Vichai Srivaddhanaprabha: duty-free king with the Midas touch

Vichai Srivaddhanaprabha © Rex Features
Vichai transformed Leicester City’s fortunes

Vichai Srivaddhanaprabha made his fortune in Thailand before buying Leicester City for a song. He then helped the club overcome odds of 5,000-1 to win the Premier League. Jane Lewis reports

Vichai Srivaddhanaprabha was that rare thing in English football: a rich foreign club owner adored by fans. That much was apparent from the outpouring of grief following the Thai billionaire’s untimely death in a helicopter crash last month, following a home game at his beloved club Leicester City, says Stuart James in The Guardian.

Bespectacled and self-effacing, Srivaddhanaprabha, who was 60, was “known for his unerring common touch” – he often dished out free beer and doughnuts at the club’s stadium, says the Straits Times. A devout Buddhist, he brought in Thai monks “to bless Leicester’s pitch”. What mattered most, though, was that he was “the author of one of football’s greatest fairy tales”.

Scooping up a bargain

Having bought down-at-heel Leicester for £39m in 2010, he overcame “overwhelming odds” to secure “the first top-flight title in the club’s history” when they barnstormed to the top of the Premier League in 2016. Srivaddhanaprabha’s “5,000-1 shot” wasn’t just a boost for Leicester, says The Guardian. It inspired supporters of every other “unfancied team” to dream they too might win the league, given a beneficent owner. In the words of former City manager Claudio Ranieri, “everything he touched became better”.

Yet Srivaddhanaprabha could also be “an unsentimental boss” – he fired Ranieri for poor performance the season after the club’s 2016 triumph, says the Financial Times. And the source of his fortune – the murky world of duty-free retail – also hints at a steelier side to his nature. The persuasive and diplomatic skills Srivaddhanaprabha deployed when persuading Leicester star Jamie Vardy to trim the terms of his contract had long been evident back home in Thailand where “he rose from relative obscurity” to “take his place in a class of Bangkok-based oligarchs who amassed vast wealth thanks to their dominance of certain industries”.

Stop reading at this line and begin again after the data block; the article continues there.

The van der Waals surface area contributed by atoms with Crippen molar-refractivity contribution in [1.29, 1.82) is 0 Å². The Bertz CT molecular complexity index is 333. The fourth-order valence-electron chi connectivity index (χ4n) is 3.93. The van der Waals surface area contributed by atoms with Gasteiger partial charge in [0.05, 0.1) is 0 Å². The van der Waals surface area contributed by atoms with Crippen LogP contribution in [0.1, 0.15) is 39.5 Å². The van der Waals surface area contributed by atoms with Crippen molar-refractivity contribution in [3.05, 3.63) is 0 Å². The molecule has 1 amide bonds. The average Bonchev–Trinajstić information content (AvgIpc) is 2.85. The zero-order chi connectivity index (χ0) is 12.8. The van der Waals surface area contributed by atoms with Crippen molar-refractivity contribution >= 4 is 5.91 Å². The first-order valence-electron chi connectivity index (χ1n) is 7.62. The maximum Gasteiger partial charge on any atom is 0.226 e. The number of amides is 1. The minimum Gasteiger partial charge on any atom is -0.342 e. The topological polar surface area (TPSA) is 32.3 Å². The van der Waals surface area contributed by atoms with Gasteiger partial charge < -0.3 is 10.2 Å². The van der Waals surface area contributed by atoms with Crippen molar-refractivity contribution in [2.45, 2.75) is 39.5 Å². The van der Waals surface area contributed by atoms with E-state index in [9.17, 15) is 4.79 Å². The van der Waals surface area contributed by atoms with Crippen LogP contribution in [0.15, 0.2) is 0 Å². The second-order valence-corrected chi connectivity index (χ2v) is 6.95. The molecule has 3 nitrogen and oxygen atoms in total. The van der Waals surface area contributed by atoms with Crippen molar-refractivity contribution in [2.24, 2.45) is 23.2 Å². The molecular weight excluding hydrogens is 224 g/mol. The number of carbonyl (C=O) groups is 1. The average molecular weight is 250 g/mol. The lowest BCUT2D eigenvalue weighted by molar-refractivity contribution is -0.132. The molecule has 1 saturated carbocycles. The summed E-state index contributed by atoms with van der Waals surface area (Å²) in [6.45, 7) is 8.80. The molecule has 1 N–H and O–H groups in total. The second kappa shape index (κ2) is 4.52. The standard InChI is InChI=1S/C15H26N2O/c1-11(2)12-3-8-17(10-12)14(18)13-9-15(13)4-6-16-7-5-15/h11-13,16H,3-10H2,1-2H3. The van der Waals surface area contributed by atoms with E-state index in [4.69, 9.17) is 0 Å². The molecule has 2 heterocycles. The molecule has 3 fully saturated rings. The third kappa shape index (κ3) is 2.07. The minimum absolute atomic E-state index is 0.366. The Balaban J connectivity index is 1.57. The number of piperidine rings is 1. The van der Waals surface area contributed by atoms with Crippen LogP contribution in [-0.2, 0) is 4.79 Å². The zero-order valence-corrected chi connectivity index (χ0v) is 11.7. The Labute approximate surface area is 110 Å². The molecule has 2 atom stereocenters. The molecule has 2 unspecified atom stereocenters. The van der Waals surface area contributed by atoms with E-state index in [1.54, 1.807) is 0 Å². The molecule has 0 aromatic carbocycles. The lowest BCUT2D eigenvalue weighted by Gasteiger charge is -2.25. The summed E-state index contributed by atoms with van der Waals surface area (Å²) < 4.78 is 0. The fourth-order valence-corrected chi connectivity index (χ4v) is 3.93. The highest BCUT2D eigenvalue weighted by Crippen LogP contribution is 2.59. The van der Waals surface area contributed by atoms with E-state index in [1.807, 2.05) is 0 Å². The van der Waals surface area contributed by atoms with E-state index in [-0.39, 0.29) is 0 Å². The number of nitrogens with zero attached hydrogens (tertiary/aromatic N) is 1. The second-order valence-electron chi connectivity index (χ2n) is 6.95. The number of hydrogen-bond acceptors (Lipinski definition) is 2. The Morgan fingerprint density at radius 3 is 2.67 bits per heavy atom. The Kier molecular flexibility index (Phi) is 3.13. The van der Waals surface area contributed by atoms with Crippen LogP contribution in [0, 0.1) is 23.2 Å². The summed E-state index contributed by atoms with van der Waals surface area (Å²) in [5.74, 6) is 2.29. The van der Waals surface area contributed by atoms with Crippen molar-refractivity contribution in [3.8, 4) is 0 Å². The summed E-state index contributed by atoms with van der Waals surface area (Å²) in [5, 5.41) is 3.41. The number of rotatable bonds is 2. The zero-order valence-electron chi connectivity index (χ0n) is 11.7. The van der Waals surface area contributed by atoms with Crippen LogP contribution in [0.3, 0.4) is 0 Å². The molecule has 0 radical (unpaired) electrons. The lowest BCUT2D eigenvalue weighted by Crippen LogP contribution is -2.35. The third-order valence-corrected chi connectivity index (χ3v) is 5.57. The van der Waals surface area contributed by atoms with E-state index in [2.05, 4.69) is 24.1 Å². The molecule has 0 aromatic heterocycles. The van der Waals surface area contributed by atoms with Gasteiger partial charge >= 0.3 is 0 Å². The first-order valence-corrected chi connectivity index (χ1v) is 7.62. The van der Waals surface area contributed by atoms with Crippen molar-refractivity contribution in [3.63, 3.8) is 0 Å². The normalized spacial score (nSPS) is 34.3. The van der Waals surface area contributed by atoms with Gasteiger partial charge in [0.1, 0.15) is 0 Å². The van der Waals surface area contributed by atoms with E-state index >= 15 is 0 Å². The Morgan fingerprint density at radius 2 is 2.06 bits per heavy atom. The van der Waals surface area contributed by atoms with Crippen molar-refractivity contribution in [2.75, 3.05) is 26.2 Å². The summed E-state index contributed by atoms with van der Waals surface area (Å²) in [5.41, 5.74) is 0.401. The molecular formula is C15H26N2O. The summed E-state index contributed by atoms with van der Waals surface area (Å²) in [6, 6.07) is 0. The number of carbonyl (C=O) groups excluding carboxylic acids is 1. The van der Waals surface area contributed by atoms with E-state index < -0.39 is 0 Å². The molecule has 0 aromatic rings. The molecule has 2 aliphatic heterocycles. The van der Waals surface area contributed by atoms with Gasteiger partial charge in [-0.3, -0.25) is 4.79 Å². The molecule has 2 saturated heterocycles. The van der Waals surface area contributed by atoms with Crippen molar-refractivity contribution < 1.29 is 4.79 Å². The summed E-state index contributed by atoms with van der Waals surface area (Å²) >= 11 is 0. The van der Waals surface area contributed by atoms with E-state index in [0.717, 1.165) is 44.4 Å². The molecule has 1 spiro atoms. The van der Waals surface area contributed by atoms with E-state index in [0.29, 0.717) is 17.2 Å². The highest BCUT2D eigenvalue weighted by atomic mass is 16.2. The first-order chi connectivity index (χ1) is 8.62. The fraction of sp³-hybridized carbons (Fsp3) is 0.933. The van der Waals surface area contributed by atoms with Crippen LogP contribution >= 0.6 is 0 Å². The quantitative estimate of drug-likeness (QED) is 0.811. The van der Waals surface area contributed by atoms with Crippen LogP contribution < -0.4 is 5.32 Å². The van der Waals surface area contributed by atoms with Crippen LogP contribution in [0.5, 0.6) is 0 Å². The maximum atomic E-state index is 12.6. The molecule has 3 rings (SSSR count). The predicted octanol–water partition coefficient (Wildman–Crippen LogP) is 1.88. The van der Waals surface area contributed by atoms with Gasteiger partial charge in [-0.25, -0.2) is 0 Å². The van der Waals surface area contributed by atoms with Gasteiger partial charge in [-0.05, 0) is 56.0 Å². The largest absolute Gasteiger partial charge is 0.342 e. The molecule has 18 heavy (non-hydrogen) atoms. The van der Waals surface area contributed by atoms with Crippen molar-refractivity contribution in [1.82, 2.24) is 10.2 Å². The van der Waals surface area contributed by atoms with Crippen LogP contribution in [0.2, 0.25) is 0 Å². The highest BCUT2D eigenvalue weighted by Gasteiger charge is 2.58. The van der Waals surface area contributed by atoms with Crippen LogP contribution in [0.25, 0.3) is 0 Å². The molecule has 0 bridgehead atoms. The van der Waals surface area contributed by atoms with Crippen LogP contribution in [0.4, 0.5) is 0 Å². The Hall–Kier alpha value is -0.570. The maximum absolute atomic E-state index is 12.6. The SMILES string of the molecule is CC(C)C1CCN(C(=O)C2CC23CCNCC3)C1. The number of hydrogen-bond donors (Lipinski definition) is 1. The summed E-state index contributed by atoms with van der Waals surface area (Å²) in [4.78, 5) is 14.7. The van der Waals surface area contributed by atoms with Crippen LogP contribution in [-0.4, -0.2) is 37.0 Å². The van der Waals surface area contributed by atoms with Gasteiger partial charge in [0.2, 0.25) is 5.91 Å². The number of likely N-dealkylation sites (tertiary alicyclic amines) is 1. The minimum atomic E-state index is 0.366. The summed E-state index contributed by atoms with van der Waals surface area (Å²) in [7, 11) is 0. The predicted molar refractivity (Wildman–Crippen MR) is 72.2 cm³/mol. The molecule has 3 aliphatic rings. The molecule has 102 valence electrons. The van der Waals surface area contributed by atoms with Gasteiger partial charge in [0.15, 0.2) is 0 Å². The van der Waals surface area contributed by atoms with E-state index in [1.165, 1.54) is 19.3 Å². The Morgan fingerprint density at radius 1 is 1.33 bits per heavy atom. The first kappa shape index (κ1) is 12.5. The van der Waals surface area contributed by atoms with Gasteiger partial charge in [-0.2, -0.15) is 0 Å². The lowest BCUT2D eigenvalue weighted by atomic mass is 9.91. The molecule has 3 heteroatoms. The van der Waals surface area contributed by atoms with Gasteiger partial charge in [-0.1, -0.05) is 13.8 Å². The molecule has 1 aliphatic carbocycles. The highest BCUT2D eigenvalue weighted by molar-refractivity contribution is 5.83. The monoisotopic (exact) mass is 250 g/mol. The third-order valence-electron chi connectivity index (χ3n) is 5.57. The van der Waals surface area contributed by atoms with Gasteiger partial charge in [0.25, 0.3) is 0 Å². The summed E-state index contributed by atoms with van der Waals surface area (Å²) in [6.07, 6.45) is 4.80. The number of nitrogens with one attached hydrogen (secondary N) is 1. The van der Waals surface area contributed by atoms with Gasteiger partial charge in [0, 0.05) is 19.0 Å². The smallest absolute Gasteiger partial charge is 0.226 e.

Srivaddhanaprabha’s “upward trajectory in business started relatively late”, says The Guardian. Born in Bangkok to a Thai-Chinese family in 1958, he opened his first duty-free shop in downtown Bangkok in 1989 and rode the subsequent Thai tourist boom. But the deal that really put his King Power empire on the map, and cemented his own $5.2bn fortune, wasn’t until 2006, when his friendship with then-prime minister (and one-time Manchester City owner) Thaksin Shinawatra won him the duty-free concession at Bangkok’s newly-opened Suvarnabhumi airport.

A royal seal of approval

Six months later, Shinawatra was ousted in a military coup. It’s a measure of Srivaddhanaprabha’s diplomatic and networking skills that he continued to prosper under successive “military and civilian governments of various stripes”, expanding the group into hotels and aviation. He was helped by royal connections. The awarding of a royal warrant in 2009 was “a commercially valuable stamp of approval in a country where the throne has semi-divine status”.

According to his son Aiyawatt,  Srivaddhanaprabha was one of those people who challenge themselves “to get something done”. The challenge he now leaves his own family is considerable. Leicester has been struggling to repeat past glories.  And King Power could suffer the loss of its best asset in an auction of Bangkok airport’s duty-free concession in 2020.  But to Leicester, Srivaddhanaprabha will always be more than just another transient tycoon, says The Mail on Sunday. He “made a miracle happen”.

 

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